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Question Loading Windows 10 on a new SSD ... asked for my email and password or my phone number

winr

Diamond Member
Feb 17, 2001
5,956
12
81
Loading Windows 10 on a new SSD just now ... asked for my email and password or my phone number


6 other things about what I print, where I go, where I browse and others and such


Did not do that last time I loaded it....

EDIT: after reading BonzaiDucks post

( One more thing, part way through, I could find no way to go forward until I plugged in internet cable .... )

EDIT: forgot...... they needed my phone number to send me a 4 digit code to continue ..

I will wipe my SSD an reload but could use some advice to get around all this malarky



Ricky
 
Last edited:

Insert_Nickname

Diamond Member
May 6, 2012
4,070
656
126
Setting up a local account is not as obvious as it used to be. To do this you need to first need to click on "I don't have Internet", then "continue with limited setup" during initial setup.

Also, be careful to only sign in to MS apps. Otherwise your local account gets converted to an MS account.
 
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Super Spartan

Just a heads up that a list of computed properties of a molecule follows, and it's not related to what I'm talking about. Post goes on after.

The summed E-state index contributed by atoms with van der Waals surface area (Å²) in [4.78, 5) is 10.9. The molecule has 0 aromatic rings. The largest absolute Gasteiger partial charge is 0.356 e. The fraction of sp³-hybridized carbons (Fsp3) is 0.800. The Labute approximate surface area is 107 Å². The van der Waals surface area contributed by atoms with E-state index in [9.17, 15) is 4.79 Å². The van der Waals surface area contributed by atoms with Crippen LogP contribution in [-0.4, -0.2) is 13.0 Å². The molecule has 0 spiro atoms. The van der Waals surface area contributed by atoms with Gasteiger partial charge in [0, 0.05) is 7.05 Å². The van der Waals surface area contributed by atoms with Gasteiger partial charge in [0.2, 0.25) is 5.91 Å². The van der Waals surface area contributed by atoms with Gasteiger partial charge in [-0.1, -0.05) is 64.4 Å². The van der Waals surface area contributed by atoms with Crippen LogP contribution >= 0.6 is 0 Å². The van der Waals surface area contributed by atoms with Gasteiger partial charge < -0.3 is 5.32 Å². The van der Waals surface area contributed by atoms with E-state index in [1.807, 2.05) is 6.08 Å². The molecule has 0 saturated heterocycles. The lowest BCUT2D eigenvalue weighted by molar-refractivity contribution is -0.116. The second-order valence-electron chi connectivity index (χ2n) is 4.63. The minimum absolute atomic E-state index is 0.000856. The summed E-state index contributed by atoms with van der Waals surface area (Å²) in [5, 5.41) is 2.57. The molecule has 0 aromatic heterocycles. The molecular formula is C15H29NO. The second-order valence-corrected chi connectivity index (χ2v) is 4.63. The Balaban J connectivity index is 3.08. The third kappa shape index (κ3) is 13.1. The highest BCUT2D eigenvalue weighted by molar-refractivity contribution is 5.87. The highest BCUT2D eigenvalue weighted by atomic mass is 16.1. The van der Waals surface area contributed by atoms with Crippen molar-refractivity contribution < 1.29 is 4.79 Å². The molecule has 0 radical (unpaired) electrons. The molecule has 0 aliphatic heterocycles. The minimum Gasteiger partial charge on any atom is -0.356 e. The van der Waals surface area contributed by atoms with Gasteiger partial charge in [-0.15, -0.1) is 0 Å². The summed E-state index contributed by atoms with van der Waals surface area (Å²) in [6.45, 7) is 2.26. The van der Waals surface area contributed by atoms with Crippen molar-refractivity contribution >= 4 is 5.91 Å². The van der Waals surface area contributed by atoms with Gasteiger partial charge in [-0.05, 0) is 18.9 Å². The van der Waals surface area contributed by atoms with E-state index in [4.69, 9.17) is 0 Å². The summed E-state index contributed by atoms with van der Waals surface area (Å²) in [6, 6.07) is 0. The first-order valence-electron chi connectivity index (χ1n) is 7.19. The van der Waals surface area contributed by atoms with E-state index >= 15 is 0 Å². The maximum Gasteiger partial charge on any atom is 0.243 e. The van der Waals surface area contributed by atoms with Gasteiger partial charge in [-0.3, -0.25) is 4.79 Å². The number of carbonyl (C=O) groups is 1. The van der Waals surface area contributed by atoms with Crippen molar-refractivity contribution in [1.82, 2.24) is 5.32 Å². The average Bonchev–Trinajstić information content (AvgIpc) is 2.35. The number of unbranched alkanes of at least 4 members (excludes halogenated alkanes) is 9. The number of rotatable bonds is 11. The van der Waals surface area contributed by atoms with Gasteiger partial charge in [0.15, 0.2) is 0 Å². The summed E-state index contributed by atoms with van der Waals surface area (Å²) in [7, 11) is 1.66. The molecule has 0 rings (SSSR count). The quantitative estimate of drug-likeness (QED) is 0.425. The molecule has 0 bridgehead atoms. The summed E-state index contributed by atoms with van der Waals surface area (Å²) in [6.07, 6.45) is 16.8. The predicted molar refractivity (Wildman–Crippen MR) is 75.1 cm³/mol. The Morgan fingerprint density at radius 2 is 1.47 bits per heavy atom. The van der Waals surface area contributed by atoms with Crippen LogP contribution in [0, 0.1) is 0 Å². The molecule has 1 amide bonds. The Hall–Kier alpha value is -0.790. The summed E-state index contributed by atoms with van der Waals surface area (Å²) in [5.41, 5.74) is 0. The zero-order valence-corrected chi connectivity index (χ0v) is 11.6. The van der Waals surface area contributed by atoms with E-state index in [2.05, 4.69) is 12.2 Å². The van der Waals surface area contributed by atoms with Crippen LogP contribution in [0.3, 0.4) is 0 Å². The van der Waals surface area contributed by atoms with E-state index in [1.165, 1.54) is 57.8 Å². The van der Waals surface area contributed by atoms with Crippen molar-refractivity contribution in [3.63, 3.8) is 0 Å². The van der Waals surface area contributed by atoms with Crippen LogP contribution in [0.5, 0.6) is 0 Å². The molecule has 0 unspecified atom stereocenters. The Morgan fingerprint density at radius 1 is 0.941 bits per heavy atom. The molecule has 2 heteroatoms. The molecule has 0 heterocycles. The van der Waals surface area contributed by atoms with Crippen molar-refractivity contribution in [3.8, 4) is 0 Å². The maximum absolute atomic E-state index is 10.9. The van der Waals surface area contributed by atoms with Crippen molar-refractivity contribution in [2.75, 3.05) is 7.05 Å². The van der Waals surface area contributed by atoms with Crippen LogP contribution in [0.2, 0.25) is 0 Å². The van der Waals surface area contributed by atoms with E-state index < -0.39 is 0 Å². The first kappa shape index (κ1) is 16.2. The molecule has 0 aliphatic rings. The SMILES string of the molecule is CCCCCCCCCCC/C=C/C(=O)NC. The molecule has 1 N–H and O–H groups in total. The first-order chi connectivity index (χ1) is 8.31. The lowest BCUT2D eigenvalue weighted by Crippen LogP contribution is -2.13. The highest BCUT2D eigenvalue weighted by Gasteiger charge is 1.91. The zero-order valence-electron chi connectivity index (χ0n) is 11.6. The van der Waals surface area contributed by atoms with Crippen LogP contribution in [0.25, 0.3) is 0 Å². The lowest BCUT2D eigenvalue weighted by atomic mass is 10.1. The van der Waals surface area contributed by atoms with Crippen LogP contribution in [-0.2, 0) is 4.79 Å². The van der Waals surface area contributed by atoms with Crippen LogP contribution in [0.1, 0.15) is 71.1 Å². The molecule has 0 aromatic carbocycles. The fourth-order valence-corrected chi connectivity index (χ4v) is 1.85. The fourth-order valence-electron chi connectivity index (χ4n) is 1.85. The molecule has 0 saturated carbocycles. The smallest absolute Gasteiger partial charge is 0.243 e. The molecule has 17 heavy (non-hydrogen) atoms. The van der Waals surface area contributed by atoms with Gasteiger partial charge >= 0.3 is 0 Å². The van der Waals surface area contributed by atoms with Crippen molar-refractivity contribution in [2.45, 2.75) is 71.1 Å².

Member
Aug 1, 2020
41
8
41
Loading Windows 10 on a new SSD just now ... asked for my email and password or my phone number


6 other things about what I print, where I go, where I browse and others and such


Did not do that last time I loaded it....

EDIT: after reading BonzaiDucks post

( One more thing, part way through, I could find no way to go forward until I plugged in internet cable .... )

EDIT: forgot...... they needed my phone number to send me a 4 digit code to continue ..

I will wipe my SSD an reload but could use some advice to get around all this malarky



Ricky
 

Jimminy

Member
May 19, 2020
140
45
61
I guess this is a really dumb question, but why care if microsoft wants you to use their mickey mouse "account" ? What do we gain by jumping through hoops to avoid it?

I didn't know any better, so my computer is set up with their "account". I never use the account for anything; I never log into it, and I don't buy their "store" stuff. What do they get out of it, and how is it harming me?

If I wipe (or replace) my drive and re-install to avoid the account BS, will the system work better for me?

I went from windows XP to windows 10, so I guess I missed a lot of microsoft's shenanigans :)

Forgot to mention ... They've never sent any spam or other crap to my email, so I'm thinking it must be a benign thing, but they must get something from it.
 

Steltek

Platinum Member
Mar 29, 2001
2,823
595
136
I guess this is a really dumb question, but why care if microsoft wants you to use their mickey mouse "account" ? What do we gain by jumping through hoops to avoid it?